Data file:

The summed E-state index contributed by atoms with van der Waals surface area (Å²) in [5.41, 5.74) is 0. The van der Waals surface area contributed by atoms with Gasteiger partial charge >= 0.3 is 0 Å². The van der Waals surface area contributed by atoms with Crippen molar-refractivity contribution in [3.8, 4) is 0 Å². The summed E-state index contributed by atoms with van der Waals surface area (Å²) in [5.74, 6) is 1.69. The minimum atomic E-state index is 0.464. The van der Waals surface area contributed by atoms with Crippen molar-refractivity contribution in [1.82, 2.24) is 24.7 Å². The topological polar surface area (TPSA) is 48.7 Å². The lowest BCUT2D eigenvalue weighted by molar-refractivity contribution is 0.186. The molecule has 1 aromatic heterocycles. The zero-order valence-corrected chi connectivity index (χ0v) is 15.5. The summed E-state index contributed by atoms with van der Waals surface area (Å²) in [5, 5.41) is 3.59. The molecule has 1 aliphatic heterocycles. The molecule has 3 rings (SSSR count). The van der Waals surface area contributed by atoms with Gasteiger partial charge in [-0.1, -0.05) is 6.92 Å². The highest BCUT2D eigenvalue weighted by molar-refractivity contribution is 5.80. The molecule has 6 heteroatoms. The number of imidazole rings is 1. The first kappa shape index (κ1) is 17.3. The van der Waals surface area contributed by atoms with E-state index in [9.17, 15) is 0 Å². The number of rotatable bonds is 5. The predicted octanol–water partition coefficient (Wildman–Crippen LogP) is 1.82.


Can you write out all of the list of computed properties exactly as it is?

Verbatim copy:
The summed E-state index contributed by atoms with van der Waals surface area (Å²) in [5.41, 5.74) is 0. The van der Waals surface area contributed by atoms with Gasteiger partial charge >= 0.3 is 0 Å². The van der Waals surface area contributed by atoms with Crippen molar-refractivity contribution in [3.8, 4) is 0 Å². The summed E-state index contributed by atoms with van der Waals surface area (Å²) in [5.74, 6) is 1.69. The minimum atomic E-state index is 0.464. The van der Waals surface area contributed by atoms with Crippen molar-refractivity contribution in [1.82, 2.24) is 24.7 Å². The topological polar surface area (TPSA) is 48.7 Å². The lowest BCUT2D eigenvalue weighted by molar-refractivity contribution is 0.186. The molecule has 1 aromatic heterocycles. The zero-order valence-corrected chi connectivity index (χ0v) is 15.5. The summed E-state index contributed by atoms with van der Waals surface area (Å²) in [5, 5.41) is 3.59. The molecule has 1 aliphatic heterocycles. The molecule has 3 rings (SSSR count). The van der Waals surface area contributed by atoms with Gasteiger partial charge in [-0.1, -0.05) is 6.92 Å². The highest BCUT2D eigenvalue weighted by molar-refractivity contribution is 5.80. The molecule has 6 heteroatoms. The number of imidazole rings is 1. The first kappa shape index (κ1) is 17.3. The van der Waals surface area contributed by atoms with E-state index in [9.17, 15) is 0 Å². The number of rotatable bonds is 5. The predicted octanol–water partition coefficient (Wildman–Crippen LogP) is 1.82.